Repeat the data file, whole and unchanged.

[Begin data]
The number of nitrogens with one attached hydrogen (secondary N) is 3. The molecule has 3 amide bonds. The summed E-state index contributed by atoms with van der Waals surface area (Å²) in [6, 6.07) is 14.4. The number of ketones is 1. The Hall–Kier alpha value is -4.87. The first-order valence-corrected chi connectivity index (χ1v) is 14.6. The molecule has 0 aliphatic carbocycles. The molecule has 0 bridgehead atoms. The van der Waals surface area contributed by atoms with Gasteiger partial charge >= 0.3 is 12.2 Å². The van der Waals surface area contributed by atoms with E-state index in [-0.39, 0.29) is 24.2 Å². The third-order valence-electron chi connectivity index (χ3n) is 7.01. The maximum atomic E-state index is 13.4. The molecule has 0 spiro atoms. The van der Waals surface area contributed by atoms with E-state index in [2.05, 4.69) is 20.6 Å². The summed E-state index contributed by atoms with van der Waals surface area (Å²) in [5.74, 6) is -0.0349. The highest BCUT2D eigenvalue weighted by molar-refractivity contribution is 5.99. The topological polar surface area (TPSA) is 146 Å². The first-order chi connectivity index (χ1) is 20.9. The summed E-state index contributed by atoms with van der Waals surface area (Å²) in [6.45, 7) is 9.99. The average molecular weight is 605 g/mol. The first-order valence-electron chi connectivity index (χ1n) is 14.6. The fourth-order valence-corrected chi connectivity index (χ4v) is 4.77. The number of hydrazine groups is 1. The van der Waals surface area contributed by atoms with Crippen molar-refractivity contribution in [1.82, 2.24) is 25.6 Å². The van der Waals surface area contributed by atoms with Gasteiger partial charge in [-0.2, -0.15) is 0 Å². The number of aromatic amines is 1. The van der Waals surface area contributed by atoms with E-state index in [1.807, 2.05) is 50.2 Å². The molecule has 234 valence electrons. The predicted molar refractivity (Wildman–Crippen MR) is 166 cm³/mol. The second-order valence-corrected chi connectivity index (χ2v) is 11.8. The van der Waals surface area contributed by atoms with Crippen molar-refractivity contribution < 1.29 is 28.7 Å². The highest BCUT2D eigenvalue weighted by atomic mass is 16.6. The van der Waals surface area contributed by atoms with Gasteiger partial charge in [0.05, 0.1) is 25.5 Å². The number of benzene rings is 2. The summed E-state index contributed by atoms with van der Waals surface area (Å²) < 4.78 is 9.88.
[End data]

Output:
The number of nitrogens with one attached hydrogen (secondary N) is 3. The molecule has 3 amide bonds. The summed E-state index contributed by atoms with van der Waals surface area (Å²) in [6, 6.07) is 14.4. The number of ketones is 1. The Hall–Kier alpha value is -4.87. The first-order valence-corrected chi connectivity index (χ1v) is 14.6. The molecule has 0 aliphatic carbocycles. The molecule has 0 bridgehead atoms. The van der Waals surface area contributed by atoms with Gasteiger partial charge >= 0.3 is 12.2 Å². The van der Waals surface area contributed by atoms with E-state index in [-0.39, 0.29) is 24.2 Å². The third-order valence-electron chi connectivity index (χ3n) is 7.01. The maximum atomic E-state index is 13.4. The molecule has 0 spiro atoms. The van der Waals surface area contributed by atoms with E-state index in [2.05, 4.69) is 20.6 Å². The summed E-state index contributed by atoms with van der Waals surface area (Å²) in [5.74, 6) is -0.0349. The highest BCUT2D eigenvalue weighted by molar-refractivity contribution is 5.99. The topological polar surface area (TPSA) is 146 Å². The first-order chi connectivity index (χ1) is 20.9. The summed E-state index contributed by atoms with van der Waals surface area (Å²) in [6.45, 7) is 9.99. The average molecular weight is 605 g/mol. The first-order valence-electron chi connectivity index (χ1n) is 14.6. The fourth-order valence-corrected chi connectivity index (χ4v) is 4.77. The number of hydrazine groups is 1. The van der Waals surface area contributed by atoms with Crippen molar-refractivity contribution in [1.82, 2.24) is 25.6 Å². The van der Waals surface area contributed by atoms with Gasteiger partial charge in [-0.2, -0.15) is 0 Å². The number of aromatic amines is 1. The van der Waals surface area contributed by atoms with E-state index in [1.807, 2.05) is 50.2 Å². The molecule has 234 valence electrons. The predicted molar refractivity (Wildman–Crippen MR) is 166 cm³/mol. The second-order valence-corrected chi connectivity index (χ2v) is 11.8. The van der Waals surface area contributed by atoms with Crippen molar-refractivity contribution < 1.29 is 28.7 Å². The highest BCUT2D eigenvalue weighted by atomic mass is 16.6. The van der Waals surface area contributed by atoms with Gasteiger partial charge in [0.05, 0.1) is 25.5 Å². The number of benzene rings is 2. The summed E-state index contributed by atoms with van der Waals surface area (Å²) < 4.78 is 9.88.